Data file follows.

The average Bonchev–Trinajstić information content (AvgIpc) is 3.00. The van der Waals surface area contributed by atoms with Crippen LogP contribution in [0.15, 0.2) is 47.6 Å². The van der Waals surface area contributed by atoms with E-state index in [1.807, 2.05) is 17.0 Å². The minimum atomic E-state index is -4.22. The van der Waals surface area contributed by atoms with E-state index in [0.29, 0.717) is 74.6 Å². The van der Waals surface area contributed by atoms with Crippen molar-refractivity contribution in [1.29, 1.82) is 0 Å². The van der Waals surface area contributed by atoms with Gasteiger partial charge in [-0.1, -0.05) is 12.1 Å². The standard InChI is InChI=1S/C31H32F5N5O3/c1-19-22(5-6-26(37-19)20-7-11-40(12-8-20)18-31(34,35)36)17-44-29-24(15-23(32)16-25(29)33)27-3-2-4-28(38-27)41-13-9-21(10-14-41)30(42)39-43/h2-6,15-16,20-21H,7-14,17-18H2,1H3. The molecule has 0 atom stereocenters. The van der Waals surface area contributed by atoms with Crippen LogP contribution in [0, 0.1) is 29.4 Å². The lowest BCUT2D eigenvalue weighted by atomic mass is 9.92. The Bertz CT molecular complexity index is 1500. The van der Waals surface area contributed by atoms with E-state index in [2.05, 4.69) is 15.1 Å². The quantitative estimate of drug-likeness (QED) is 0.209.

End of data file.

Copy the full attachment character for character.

The average Bonchev–Trinajstić information content (AvgIpc) is 3.00. The van der Waals surface area contributed by atoms with Crippen LogP contribution in [0.15, 0.2) is 47.6 Å². The van der Waals surface area contributed by atoms with E-state index in [1.807, 2.05) is 17.0 Å². The minimum atomic E-state index is -4.22. The van der Waals surface area contributed by atoms with E-state index in [0.29, 0.717) is 74.6 Å². The van der Waals surface area contributed by atoms with Crippen molar-refractivity contribution in [1.29, 1.82) is 0 Å². The van der Waals surface area contributed by atoms with Gasteiger partial charge in [-0.1, -0.05) is 12.1 Å². The standard InChI is InChI=1S/C31H32F5N5O3/c1-19-22(5-6-26(37-19)20-7-11-40(12-8-20)18-31(34,35)36)17-44-29-24(15-23(32)16-25(29)33)27-3-2-4-28(38-27)41-13-9-21(10-14-41)30(42)39-43/h2-6,15-16,20-21H,7-14,17-18H2,1H3. The molecule has 0 atom stereocenters. The van der Waals surface area contributed by atoms with Crippen LogP contribution in [0, 0.1) is 29.4 Å². The lowest BCUT2D eigenvalue weighted by atomic mass is 9.92. The Bertz CT molecular complexity index is 1500. The van der Waals surface area contributed by atoms with E-state index in [2.05, 4.69) is 15.1 Å². The quantitative estimate of drug-likeness (QED) is 0.209.